Sunday, 15 June 2008

Quantifiable?

When you think about it, writing is an activity where it's hard to work out exactly how well you're doing it. Certainly, it's possible to get feedback from friends and writing groups, but often we're still left guessing. I have to admit, I'm used to being able to find quantifiable measures of sucess and failure. To take some of my other interests, I know exactly which numbers in the British sabre rankings my nearest competitors occupy, exactly what my evening league cricket bowling average is for the season (7.4), and I have various qualifications and things to show that I can do this History stuff. Of course, writing is an aesthetic endeavour, but even musically I at least have various measures of technical skill, even if the most important aspects are harder to quantify.

This isn't by any means a bad thing, and of course writing isn't meant to be reduced like that, but the uncertainty of it is strange. There's always a slight nagging worry over whether something was good enough to submit, particularly when you don't hear anything back from somewhere a while. Obviously, editors are busy people, but long silences are always worrying. That's particularly the case since I'm one of those people who instinctively believes that whatever I've just written is truly awful, regardless of its actual quality. There are occasions when even a straightforward rejection seems better than hearing nothing.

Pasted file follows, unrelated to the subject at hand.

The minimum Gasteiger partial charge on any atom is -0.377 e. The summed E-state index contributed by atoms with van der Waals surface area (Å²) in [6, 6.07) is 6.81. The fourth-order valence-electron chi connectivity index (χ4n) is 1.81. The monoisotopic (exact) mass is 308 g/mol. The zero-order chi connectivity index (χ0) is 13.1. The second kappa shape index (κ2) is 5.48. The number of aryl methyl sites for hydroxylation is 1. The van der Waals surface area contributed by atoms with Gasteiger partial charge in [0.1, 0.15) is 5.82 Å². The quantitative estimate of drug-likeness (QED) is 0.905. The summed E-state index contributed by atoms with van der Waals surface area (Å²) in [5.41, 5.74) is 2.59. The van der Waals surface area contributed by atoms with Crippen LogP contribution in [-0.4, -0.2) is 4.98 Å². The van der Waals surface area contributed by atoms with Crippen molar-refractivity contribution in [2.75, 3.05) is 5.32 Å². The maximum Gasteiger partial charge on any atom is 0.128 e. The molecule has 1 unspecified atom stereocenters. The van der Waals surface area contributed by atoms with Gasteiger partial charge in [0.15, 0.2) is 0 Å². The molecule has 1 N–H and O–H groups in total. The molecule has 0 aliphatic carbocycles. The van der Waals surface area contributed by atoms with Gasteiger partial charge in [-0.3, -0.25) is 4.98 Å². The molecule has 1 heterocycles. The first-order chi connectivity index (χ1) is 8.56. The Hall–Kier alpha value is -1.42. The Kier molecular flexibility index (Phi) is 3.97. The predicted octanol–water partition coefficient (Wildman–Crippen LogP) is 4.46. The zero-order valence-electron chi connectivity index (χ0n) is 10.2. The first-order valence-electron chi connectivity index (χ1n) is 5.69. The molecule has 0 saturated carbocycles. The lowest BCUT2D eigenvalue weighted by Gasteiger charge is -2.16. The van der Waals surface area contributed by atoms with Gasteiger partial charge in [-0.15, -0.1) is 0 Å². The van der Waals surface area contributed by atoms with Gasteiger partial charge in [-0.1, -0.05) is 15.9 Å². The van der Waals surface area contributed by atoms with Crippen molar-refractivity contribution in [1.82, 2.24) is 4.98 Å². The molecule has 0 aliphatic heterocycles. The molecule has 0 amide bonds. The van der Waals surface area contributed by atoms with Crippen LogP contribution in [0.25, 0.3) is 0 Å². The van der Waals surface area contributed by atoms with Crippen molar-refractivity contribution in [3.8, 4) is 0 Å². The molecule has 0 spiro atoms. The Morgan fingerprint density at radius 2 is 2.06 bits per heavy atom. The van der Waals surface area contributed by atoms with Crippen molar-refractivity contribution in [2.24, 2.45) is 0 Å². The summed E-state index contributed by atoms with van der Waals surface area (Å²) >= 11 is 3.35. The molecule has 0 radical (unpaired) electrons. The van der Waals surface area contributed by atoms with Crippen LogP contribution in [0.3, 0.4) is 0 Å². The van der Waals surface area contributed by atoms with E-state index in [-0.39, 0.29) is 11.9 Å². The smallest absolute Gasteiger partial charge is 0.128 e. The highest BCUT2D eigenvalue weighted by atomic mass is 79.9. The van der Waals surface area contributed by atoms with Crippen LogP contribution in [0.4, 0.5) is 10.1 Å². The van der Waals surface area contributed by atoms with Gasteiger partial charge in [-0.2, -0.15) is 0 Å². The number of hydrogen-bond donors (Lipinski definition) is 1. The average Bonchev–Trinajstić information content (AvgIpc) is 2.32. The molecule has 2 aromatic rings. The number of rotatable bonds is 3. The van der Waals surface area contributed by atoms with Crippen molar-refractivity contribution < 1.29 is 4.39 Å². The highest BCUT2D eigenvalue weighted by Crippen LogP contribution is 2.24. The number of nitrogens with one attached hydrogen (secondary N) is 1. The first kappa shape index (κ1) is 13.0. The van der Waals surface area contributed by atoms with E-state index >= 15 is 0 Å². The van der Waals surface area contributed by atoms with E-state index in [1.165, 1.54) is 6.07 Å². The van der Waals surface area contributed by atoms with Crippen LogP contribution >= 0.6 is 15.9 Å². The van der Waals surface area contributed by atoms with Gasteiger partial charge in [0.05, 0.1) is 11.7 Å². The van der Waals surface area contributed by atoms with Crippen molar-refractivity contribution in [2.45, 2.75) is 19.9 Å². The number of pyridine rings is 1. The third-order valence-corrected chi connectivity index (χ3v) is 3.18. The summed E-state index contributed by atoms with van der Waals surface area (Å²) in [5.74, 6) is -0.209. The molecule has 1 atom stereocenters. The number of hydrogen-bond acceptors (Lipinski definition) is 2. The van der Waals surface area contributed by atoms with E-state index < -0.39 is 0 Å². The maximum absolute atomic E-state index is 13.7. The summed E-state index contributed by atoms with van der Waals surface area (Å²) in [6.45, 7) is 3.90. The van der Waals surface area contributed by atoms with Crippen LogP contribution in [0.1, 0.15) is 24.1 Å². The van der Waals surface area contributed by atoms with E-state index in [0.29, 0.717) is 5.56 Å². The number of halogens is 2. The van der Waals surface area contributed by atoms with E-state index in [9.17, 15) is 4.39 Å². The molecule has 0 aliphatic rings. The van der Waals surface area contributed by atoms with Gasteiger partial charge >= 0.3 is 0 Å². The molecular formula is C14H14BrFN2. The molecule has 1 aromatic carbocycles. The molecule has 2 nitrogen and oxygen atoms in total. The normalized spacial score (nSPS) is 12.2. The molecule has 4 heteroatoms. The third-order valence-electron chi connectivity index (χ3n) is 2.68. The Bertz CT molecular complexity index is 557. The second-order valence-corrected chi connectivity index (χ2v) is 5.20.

6 comments:

Stephanie said...

I know the feeling. It's sort of a shock to the system when you finally leave school and measuring the successfulness of your life is suddenly way more less concrete than the grades of your youth.

And writing is definitely the worst of those ambiguities. I find my need for positive reinforcement about my writing to be completely insatiable. No matter what anyone says, how many times I get published, it will never be enough for me to feel confident as a writer.

stu said...

Finally leave school? What is this 'finally leave school' of which you speak? Even when I finish the PhD, there's always lecturing.

Stephanie said...

Heh, are you going to get graded for lecturing?

Looking back on my original comment, I would give myself a C- for this phrase alone: way more less concrete...

stu said...

Actually yes. At the end of every semester, students get annoying yellow departmental feedback forms to fill in. And then of course there are the research assessment exercises, the staff appraisals, the...

Stephanie said...

Ah... Maybe I should return to academia...

Lisa Guidarini said...

Do I ever know what you mean. In my case, I've had two editors contact me recently after I've either submitted an essay or offered my services. They both took about five months getting around to it. One of them I'd forgotten all about, the other I'd been biting my nails over for the full five months. Busy they are, but the wait is excrutiating.

As for not knowing where you virtually "rank" compared to your peers, every time I get any sort of recognition it shocks me. A much bigger blog than mine linked to me this morning and I was flabbergasted. I like that word, by the way. People don't use it nearly enough.